A quick glance at the current state of US privacy laws

March 22, 2021

Confused about the state of play when it comes to the varying United States’ privacy laws? Here is an at-a-glance reminder of where we are in several states ahead of PrivSec Global’s panel, US Privacy: The Year for Change?

California Consumer Privacy Act / California Privacy Rights Act

In 2020, the California Consumer Privacy Act (CCPA) became the first United States (US) comprehensive data privacy law to come into effect. Modelled largely against the General Data Protection Regulation (GDPR), the law seeks to provide Californian consumers and employees with a right to know what personal data is being collected about them, whether their personal data is sold or disclosed and to whom and restrict the sale of their personal data.

Following Californians voting in favour of Proposition 24, the California Privacy Rights Act (CPRA) is set to be a remodelled version of the CCPA which seeks to close loopholes in the original law. Passed in December 2020, the CPRA is expected to become law in 2023 but businesses will need to show that they are compliant with both laws by next year.

The new Act notably establishes the California Privacy Protection Agency, a independent authority that will be empowered to hold hearings, hand out fines for privacy breaches and hold businesses to account for their compliance. Last week the five inaugural board members were named.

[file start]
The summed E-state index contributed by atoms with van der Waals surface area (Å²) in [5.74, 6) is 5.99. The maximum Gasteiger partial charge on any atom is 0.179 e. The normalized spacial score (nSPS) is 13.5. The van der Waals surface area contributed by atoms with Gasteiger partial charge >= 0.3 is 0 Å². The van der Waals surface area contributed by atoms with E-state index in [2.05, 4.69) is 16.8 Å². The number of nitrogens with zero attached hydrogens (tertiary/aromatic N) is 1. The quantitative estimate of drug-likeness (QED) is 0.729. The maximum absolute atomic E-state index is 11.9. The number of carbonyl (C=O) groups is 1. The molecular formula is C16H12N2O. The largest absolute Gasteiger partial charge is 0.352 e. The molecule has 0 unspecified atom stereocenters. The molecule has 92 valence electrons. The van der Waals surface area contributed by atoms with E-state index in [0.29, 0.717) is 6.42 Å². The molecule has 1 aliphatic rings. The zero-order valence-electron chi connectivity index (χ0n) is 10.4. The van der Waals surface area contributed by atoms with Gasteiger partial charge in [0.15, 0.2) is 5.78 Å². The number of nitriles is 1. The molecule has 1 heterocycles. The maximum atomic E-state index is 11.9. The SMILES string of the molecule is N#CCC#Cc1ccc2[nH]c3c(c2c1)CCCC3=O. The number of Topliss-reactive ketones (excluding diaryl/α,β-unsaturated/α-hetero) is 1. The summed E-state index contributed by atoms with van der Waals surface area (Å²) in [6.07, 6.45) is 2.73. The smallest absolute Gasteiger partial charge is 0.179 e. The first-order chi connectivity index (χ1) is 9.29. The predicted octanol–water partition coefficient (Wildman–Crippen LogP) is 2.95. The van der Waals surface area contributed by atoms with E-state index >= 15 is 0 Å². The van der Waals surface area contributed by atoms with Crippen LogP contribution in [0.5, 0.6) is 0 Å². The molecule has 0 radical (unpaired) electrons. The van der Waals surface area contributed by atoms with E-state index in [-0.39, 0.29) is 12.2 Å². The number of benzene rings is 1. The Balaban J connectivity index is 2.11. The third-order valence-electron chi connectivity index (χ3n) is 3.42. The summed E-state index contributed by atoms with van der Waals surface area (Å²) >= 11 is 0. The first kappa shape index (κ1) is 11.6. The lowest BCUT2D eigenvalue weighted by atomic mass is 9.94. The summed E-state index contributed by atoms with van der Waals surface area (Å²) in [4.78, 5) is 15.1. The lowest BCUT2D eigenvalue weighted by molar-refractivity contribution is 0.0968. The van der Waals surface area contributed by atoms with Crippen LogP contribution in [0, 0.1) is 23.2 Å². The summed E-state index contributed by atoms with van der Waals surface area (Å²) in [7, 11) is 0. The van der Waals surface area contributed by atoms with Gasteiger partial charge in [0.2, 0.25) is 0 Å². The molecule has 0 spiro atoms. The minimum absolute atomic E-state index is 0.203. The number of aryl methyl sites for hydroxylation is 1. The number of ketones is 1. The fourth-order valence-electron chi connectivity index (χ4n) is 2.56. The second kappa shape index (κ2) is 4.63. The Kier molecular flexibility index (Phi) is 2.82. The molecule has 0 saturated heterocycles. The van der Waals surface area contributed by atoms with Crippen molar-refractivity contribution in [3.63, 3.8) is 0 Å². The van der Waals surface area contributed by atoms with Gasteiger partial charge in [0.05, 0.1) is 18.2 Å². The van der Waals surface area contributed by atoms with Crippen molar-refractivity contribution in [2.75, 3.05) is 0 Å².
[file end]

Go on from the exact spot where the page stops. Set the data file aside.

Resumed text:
The act also allows consumers to prevent businesses from sharing personal data, amend their personal data, and limit the use of “sensitive personal information” such as precise geolocation, race, ethnicity and health information. Companies would need to apply data minimisation and consumers are able to find out the length their data will be retained.

Additionally, under the CCPA, businesses may be fined up to $2,500 for each violation of the Act and up to $7,500 for each intentional violation. The CPRA increases the penalty for unintentional violations involving the personal information of persons under the age of 16 from $2,500 to $7,500 per violation.

Virginia’s Consumer Data Protection Act

Governor of Virginia, Ralph Northam, signed the state’s Consumer Data Protection Act into law in March 2021, making it the second US state to enact a comprehensive data privacy law.

The Act provides more control and transparency to consumers over what data is held about them and how their data will be used. Using an automated system, customers can request to see the personal data that companies hold on them, amend it, or request that it is deleted from their databases.

Consumers can also choose to not have their personal data shared for marketing purposes and can request information on which third parties have access to their data and how they are using it. Customers are also given the power to refuse the sale of their data to third parties, which may restrict their access to goods and services from a company.

Companies have 45 days to respond to a request, but this can be extended within reason. The Act carries a penalty of up to $7,500 per affected individual but can be avoided if the problem is resolved within 30 days of the state notifying them.

The law will come into effect on 1 January 2023.

New York Privacy Act

The New York Privacy Act failed to pass legislative sessions in 2019 along with many other proposed bills, but NY Governor Andrew Cuomo’s recently published 2022 budget included a proposal for a comprehensive data privacy bill. The New York assembly has also recently reintroduced the Act.